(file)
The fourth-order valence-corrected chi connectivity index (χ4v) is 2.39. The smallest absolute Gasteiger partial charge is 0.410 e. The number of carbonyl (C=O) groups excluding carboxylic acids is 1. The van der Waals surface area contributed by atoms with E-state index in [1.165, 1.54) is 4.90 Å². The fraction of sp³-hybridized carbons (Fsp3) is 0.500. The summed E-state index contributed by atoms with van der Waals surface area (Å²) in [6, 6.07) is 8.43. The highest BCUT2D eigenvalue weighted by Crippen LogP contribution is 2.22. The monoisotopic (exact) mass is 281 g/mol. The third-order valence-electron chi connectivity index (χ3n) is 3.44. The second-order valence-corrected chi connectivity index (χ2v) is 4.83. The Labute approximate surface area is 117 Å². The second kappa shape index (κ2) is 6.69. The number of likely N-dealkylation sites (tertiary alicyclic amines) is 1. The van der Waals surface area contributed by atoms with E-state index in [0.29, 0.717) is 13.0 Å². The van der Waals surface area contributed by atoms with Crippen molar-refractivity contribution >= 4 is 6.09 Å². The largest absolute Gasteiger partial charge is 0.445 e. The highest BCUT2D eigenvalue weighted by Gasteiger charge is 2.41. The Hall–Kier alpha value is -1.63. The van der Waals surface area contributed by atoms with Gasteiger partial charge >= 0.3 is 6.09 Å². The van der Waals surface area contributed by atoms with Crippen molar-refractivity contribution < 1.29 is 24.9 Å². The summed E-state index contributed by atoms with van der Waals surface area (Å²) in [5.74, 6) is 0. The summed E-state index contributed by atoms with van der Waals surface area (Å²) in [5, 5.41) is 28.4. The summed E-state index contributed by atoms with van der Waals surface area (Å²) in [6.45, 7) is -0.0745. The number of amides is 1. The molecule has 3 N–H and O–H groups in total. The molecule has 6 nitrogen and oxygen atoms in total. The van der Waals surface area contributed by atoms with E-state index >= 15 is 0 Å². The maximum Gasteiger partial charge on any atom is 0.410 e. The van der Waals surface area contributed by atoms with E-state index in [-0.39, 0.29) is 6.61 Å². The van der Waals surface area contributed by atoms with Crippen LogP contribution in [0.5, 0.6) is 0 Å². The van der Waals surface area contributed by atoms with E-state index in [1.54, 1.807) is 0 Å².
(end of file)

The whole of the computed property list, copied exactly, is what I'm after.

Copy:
The fourth-order valence-corrected chi connectivity index (χ4v) is 2.39. The smallest absolute Gasteiger partial charge is 0.410 e. The number of carbonyl (C=O) groups excluding carboxylic acids is 1. The van der Waals surface area contributed by atoms with E-state index in [1.165, 1.54) is 4.90 Å². The fraction of sp³-hybridized carbons (Fsp3) is 0.500. The summed E-state index contributed by atoms with van der Waals surface area (Å²) in [6, 6.07) is 8.43. The highest BCUT2D eigenvalue weighted by Crippen LogP contribution is 2.22. The monoisotopic (exact) mass is 281 g/mol. The third-order valence-electron chi connectivity index (χ3n) is 3.44. The second-order valence-corrected chi connectivity index (χ2v) is 4.83. The Labute approximate surface area is 117 Å². The second kappa shape index (κ2) is 6.69. The number of likely N-dealkylation sites (tertiary alicyclic amines) is 1. The van der Waals surface area contributed by atoms with E-state index in [0.29, 0.717) is 13.0 Å². The van der Waals surface area contributed by atoms with Crippen molar-refractivity contribution >= 4 is 6.09 Å². The largest absolute Gasteiger partial charge is 0.445 e. The highest BCUT2D eigenvalue weighted by Gasteiger charge is 2.41. The Hall–Kier alpha value is -1.63. The van der Waals surface area contributed by atoms with Gasteiger partial charge >= 0.3 is 6.09 Å². The van der Waals surface area contributed by atoms with Crippen molar-refractivity contribution < 1.29 is 24.9 Å². The summed E-state index contributed by atoms with van der Waals surface area (Å²) in [5.74, 6) is 0. The summed E-state index contributed by atoms with van der Waals surface area (Å²) in [5, 5.41) is 28.4. The summed E-state index contributed by atoms with van der Waals surface area (Å²) in [6.45, 7) is -0.0745. The number of amides is 1. The molecule has 3 N–H and O–H groups in total. The molecule has 6 nitrogen and oxygen atoms in total. The van der Waals surface area contributed by atoms with E-state index >= 15 is 0 Å². The maximum Gasteiger partial charge on any atom is 0.410 e. The van der Waals surface area contributed by atoms with E-state index in [-0.39, 0.29) is 6.61 Å². The van der Waals surface area contributed by atoms with Crippen LogP contribution in [0.5, 0.6) is 0 Å². The van der Waals surface area contributed by atoms with E-state index in [1.54, 1.807) is 0 Å².